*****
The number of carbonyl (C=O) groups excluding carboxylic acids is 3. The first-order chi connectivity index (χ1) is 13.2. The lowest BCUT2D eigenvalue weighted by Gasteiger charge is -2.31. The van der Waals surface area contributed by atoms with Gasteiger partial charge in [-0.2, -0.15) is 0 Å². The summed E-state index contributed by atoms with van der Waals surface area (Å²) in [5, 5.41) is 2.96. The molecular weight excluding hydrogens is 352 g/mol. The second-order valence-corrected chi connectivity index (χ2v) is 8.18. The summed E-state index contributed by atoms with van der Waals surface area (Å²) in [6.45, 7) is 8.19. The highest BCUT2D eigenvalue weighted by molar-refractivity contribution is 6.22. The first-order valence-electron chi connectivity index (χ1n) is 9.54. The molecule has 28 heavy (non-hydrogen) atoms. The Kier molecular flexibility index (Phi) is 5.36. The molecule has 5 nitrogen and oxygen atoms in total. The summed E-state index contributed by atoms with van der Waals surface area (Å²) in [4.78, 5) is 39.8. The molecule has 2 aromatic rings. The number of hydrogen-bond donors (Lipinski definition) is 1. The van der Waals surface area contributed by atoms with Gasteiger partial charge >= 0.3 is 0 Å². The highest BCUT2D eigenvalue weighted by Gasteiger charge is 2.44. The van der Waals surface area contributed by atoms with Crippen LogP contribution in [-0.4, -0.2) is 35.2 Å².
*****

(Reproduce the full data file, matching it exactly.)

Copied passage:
The number of carbonyl (C=O) groups excluding carboxylic acids is 3. The first-order chi connectivity index (χ1) is 13.2. The lowest BCUT2D eigenvalue weighted by Gasteiger charge is -2.31. The van der Waals surface area contributed by atoms with Gasteiger partial charge in [-0.2, -0.15) is 0 Å². The summed E-state index contributed by atoms with van der Waals surface area (Å²) in [5, 5.41) is 2.96. The molecular weight excluding hydrogens is 352 g/mol. The second-order valence-corrected chi connectivity index (χ2v) is 8.18. The summed E-state index contributed by atoms with van der Waals surface area (Å²) in [6.45, 7) is 8.19. The highest BCUT2D eigenvalue weighted by molar-refractivity contribution is 6.22. The first-order valence-electron chi connectivity index (χ1n) is 9.54. The molecule has 28 heavy (non-hydrogen) atoms. The Kier molecular flexibility index (Phi) is 5.36. The molecule has 5 nitrogen and oxygen atoms in total. The summed E-state index contributed by atoms with van der Waals surface area (Å²) in [4.78, 5) is 39.8. The molecule has 2 aromatic rings. The number of hydrogen-bond donors (Lipinski definition) is 1. The van der Waals surface area contributed by atoms with Gasteiger partial charge >= 0.3 is 0 Å². The highest BCUT2D eigenvalue weighted by Gasteiger charge is 2.44. The van der Waals surface area contributed by atoms with Crippen LogP contribution in [-0.4, -0.2) is 35.2 Å².